The motionless Dhruva, Surya, and Prajapati compare with the light of Brahma, called the "true sun." This is the ancient sun, the texts say, which "after having risen thence upwards ... rises and sets no more. It remains alone in the center." Here, too, center and summit are synonymous. Brahma, observes Rene Guenon, is "the pivot around which the world accomplishes it revolution, the immutable center which directs and regulates cosmic movement."

Moreover, this stationary and axial character of the greatest gods seems to be common to all of the primary celestial figures in Hindu myth, with its diverse pantheon gathered from so many cultural traditions. The god Varuna, "seated in the midst of heaven," is the "Recumbent," and called the "axis of the universe." "Firm is the seat of Varuna," declares one of the Vedic hymns. In him "all wisdom centres, as the nave is set within the wheel." One of Varuna's forms is Savitar, the "impeller." While the rest of the universe revolves, the impeller stands firm. "Firm shalt thou stand, like Savitar desirable."

Also occupying the stationary center is the popular god Vishnu−who takes a firm stand in that resting place in the sky." The location is the celestial pole, called "the exalted seat of Vishnu, round which the starry spheres forever wander." Vishnu is the polar sun or central
fire: "Fiery indeed is the name of this steadfast god," states one Vedic text.

To the Buddhists this is the center of the cosmic wheel, the throne of the Buddha himself. It is acalatthana, the "unmoving site," or the "unconquerable seat of _firm_ sance." Thus, as noted by Coomaraswamy, the Buddha throne crowned the world axis.

Given the great variety of mythical figures pointing to the same underlying concepts, it is crucial that we recognize where Hindu and Buddhist myth located this cosmic center, the celestial resting place. It was, according to the most widely respected Sanskrit authorities such as Ananda Coomaraswamy, the celestial pole, the axis of the turning heavens, a verdict repeated again and again by Rene Guenon, Mircea Eliade, and others.

According to ancient Chinese astronomy the revered Emperor on High, prototype of kings, stood at the celestial pole. Chinese astrologers, according to Gustav Schlegel, regarded the polar god as "the Arch-Premier I the most venerated of all the celestial divinities. In fact the Pole star, around which the entire firmament appears to turn, should be considered as the Sovereign of the Sky." It was thus proclaimed that the celestial pole was the seat of the supreme ruler Shang-ti, mythically, the first king of a great dynasty in the remote past. His seat was "the Pivot," and all the heavens turned upon his exclusive power.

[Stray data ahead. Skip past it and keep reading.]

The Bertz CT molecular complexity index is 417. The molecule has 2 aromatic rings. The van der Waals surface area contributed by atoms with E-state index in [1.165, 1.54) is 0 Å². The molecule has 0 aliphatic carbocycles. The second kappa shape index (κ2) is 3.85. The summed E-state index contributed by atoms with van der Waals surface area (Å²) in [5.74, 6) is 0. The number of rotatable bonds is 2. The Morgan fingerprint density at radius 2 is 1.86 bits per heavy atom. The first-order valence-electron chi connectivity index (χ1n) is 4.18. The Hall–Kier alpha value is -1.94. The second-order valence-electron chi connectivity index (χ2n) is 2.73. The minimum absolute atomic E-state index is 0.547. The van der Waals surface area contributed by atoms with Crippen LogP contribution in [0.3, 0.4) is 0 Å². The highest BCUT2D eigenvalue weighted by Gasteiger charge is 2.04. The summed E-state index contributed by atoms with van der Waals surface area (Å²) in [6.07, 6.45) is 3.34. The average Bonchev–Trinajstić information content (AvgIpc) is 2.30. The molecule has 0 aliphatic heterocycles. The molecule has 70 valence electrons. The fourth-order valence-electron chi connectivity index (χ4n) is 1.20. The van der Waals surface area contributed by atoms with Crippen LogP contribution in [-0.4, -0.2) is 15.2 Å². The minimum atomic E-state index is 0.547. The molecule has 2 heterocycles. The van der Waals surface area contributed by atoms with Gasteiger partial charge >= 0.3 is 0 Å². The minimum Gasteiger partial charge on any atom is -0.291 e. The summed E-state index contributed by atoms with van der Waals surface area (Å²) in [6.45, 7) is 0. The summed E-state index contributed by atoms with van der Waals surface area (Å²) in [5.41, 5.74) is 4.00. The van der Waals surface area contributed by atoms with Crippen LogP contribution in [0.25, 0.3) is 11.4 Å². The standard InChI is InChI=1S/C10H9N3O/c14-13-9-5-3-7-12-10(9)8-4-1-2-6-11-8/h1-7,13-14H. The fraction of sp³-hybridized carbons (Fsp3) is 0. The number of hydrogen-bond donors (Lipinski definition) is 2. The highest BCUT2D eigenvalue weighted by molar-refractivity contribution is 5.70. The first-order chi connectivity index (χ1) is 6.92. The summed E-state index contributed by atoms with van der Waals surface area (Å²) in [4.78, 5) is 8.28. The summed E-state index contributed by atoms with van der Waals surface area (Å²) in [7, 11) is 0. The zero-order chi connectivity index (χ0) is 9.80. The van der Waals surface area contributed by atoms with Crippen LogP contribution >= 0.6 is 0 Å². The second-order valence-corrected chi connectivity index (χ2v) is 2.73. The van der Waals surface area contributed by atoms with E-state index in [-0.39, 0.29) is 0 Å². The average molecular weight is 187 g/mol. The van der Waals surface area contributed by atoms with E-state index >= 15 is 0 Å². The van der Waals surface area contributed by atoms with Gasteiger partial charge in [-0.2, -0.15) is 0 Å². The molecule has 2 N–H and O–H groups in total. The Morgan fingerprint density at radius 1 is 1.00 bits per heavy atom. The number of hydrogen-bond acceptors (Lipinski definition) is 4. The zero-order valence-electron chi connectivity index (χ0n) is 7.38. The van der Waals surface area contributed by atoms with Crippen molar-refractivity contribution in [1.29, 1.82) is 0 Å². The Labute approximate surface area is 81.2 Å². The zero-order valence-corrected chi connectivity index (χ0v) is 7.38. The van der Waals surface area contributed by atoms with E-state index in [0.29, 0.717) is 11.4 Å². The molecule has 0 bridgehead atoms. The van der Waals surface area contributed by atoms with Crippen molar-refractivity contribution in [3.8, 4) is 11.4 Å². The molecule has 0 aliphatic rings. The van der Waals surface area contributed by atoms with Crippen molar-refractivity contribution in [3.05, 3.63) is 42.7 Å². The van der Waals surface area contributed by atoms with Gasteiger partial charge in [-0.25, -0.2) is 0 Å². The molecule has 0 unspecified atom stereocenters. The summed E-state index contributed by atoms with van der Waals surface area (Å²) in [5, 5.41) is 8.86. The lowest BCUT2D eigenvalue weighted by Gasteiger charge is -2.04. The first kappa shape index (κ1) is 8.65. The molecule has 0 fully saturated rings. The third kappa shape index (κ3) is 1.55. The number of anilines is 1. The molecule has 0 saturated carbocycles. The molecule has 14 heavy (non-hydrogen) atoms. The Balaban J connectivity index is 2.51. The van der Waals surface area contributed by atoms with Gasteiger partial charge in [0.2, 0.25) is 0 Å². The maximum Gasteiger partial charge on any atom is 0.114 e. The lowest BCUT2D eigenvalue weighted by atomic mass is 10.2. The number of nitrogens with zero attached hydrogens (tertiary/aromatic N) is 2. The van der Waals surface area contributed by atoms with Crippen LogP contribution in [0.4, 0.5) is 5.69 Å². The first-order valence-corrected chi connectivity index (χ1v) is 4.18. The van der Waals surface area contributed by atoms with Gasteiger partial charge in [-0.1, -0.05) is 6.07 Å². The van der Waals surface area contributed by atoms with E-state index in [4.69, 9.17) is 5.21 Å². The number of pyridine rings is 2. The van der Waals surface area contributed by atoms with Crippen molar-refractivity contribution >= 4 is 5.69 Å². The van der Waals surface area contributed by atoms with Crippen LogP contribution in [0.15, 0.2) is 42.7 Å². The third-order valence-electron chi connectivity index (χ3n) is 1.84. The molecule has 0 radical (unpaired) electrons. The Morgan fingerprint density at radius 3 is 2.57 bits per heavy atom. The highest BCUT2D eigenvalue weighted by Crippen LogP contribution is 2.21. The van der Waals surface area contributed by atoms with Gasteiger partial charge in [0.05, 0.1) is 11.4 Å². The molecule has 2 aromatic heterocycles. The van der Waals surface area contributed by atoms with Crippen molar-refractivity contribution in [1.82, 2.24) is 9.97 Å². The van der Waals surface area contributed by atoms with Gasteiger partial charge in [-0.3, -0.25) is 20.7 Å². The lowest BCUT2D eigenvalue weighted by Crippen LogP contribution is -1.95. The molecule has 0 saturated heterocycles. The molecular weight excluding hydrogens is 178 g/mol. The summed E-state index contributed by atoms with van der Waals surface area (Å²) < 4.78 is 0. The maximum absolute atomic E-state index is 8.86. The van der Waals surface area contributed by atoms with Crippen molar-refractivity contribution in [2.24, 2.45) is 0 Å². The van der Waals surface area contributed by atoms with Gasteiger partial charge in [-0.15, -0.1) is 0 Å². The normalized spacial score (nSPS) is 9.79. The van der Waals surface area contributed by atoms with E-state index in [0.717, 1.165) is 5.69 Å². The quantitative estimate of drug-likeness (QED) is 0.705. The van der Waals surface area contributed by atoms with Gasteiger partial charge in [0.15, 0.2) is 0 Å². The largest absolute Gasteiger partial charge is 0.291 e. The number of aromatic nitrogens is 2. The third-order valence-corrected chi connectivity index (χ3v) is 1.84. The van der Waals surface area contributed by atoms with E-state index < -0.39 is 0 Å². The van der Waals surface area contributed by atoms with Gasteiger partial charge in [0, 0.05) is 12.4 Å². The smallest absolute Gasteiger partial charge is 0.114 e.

Raised to a first principle, the polar power became the mystic Tao, the motor of the Cosmos. The essential idea is contained in the Chinese word for Tao, which combines the sign for "to stand still" with the sign for "to go" and "head" The Tao is the Unmoved Mover, the supreme ruler, who "goes," or "moves" while yet remaining in one place−revealing a
striking correspondence with the images of the polar power in other lands.

Chinese sources proclaim the Tao to be the "light of heaven" and "the heart of heaven." "Action is reversed into non-action," states Jung. "Everything peripheral is subordinated to the command of the centre." Thus the Tao, in the words of Erwin Pousselle, rules the "golden center, which is the Axis of the World."

Significantly, these same overlapping images of a polar sun or sovereign luminary at the pole occur in the Americas. In southern Peru the Inca Yupanqui raised a temple at Cuzco to the creator god who was superior to the sun we know. Unlike the solar orb, he was able to "rest" and "to light the world from one spot." As the pioneering Mesoamerican scholar, Zelia Nuttal, noted many years ago, the only reasonable position in the sky for fulfilling this requirement is the celestial Pole. "It is an extremely important and significant fact," writes
Nuttall, "that the principal doorway of this temple opened to the north." (Since the north celestial pole is not visible from Cuzco, 14 degrees below the equator, Nuttall assumed that this tradition of a polar sun was carried southward.)

It seems that the memory of the central sun established itself around the world. Other reflections of the polar power in the Americas are noteworthy.

Cottie Burland tells us that, among the Mexicans, "the nearest approach to the idea of a true universal god was Xiuhtecuhtli, recalled as the Old, Old One who enabled the first ancestors to rise from barbarism. Xiuhtecuhtli appears as the Central Fire and "the heart of the Universe." "Xiuhtecuhtli was a very special deity. He was not only the Lord of Fire which burnt in front of every temple and in the middle of every hut in Mexico, but also Lord of the Pole Star. He was the pivot of the universe and one of the forms of the Supreme Deity." An apparent counterpart of this central fire is the Maya creator god Huracan, the
"Heart of Heaven" at the celestial pole.

The Pawnee locate the "star chief of the skies" at the pole. He is the "star that stands still." Of this supreme power they say, "Its light is the radiance of the _Sun god_ shining through."

The Central Polar Sun Part 4